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Here’s how Crusader Kings 3’s struggle system works

Coming along with the Fate of Iberia flavour pack, struggles will help shape localised, generational conflicts that involve more than just wars

A Spanish warrior on horseback clashes with a Moorish spearman in Crusader Kings 3

The Fate of Iberia release date is coming up next month, and so Crusader Kings III’s developers have revealed how one of the new systems that arrives along with it will reshape the entire game, whether you purchase the add-on or not. ‘Struggles’ are a new way to understand and contextualise conflicts that embroil regions over the course of centuries, and they’re going to shake up the medieval grand strategy game in some important ways.

In the latest Crusader Kings III dev diary, Paradox content designer Ewan Cowhig Croft explains the scope of struggles and how they’ll play out in the game. The struggle system was developed to handle the Iberian peninsula, but Croft says it “would have been a waste” to make a system this complex and far-reaching that only applied to Hispania.

Struggles are long-term conflicts that can involve any kind of strife, up to and including war. Croft says they’ll typically last for centuries, and can involve nations, cultures, and faiths – as well as key individuals in the region where the struggle is located.

A key consideration for any character is whether they are ‘involved’ in the struggle or not. Involved characters have some important stake in its outcome, and Crusader Kings III gives them bonuses when it comes to dealing with struggle-related matters – the reasoning being that they have a grasp of the nuances and subtleties of the situation that an uninvolved person would not.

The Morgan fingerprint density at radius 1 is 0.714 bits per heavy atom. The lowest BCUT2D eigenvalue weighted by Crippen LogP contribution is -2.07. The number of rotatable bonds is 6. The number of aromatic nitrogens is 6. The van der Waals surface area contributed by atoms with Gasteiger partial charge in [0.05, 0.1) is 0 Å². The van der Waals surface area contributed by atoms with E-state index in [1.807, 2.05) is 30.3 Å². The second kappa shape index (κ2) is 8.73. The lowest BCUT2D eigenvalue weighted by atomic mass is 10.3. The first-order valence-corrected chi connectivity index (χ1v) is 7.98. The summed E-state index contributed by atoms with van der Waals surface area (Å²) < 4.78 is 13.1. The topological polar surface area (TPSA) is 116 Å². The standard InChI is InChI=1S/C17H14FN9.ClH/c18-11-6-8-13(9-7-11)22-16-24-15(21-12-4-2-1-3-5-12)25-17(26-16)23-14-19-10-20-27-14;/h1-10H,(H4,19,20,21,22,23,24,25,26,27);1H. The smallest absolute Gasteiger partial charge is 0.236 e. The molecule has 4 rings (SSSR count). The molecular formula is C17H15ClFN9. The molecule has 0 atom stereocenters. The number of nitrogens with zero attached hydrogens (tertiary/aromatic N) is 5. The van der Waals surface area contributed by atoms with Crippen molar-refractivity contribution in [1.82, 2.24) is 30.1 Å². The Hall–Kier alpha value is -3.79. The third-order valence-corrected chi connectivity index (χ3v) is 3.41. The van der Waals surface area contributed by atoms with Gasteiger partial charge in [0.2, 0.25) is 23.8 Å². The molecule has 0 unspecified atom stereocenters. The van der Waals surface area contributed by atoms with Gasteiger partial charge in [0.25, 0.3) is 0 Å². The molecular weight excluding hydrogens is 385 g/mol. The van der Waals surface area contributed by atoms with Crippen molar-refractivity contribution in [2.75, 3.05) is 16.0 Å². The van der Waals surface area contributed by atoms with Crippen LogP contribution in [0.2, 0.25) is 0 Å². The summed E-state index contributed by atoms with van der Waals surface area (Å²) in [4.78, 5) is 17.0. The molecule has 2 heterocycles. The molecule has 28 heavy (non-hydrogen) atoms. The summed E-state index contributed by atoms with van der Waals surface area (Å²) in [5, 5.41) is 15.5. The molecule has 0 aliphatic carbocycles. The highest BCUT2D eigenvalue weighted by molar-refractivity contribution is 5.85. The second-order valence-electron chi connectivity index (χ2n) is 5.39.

Characters can be involved or uninvolved in a particular struggle, or they can be an interloper – these are characters who are active inside a struggle region, but don’t really have as much skin in the game, and thus don’t have the same understanding of what’s happening that involved characters do.

Struggles have distinct phases that each reflects a different temperament within the region of the struggle. Each phase produces effects, like rules or character modifiers, while it’s active. Phases change as catalysts are active, and these catalysts can be anything from two characters falling in love or some notable person being executed. Each of these events adds points to a phase meter, and when a set threshold is met, the next phase of the struggle will begin.

Paradox says struggles can’t be resolved “just by painting the map.” Instead, rulers will have to make ‘ending decisions’ to put the centuries-long conflict to rest. These decisions will often have difficult consequences for everyone in the region.

Struggles sounds like it’s shaping up to be another sea change in the way Crusader Kings III is played, and Croft says it’s all going to be available for modders to tinker with once the 1.6 update arrives. It opens up some fascinating possibilities for future DLCs, as well as for ambitious modding projects such as The Lord of the Rings: Realms in Exile and Shogunate.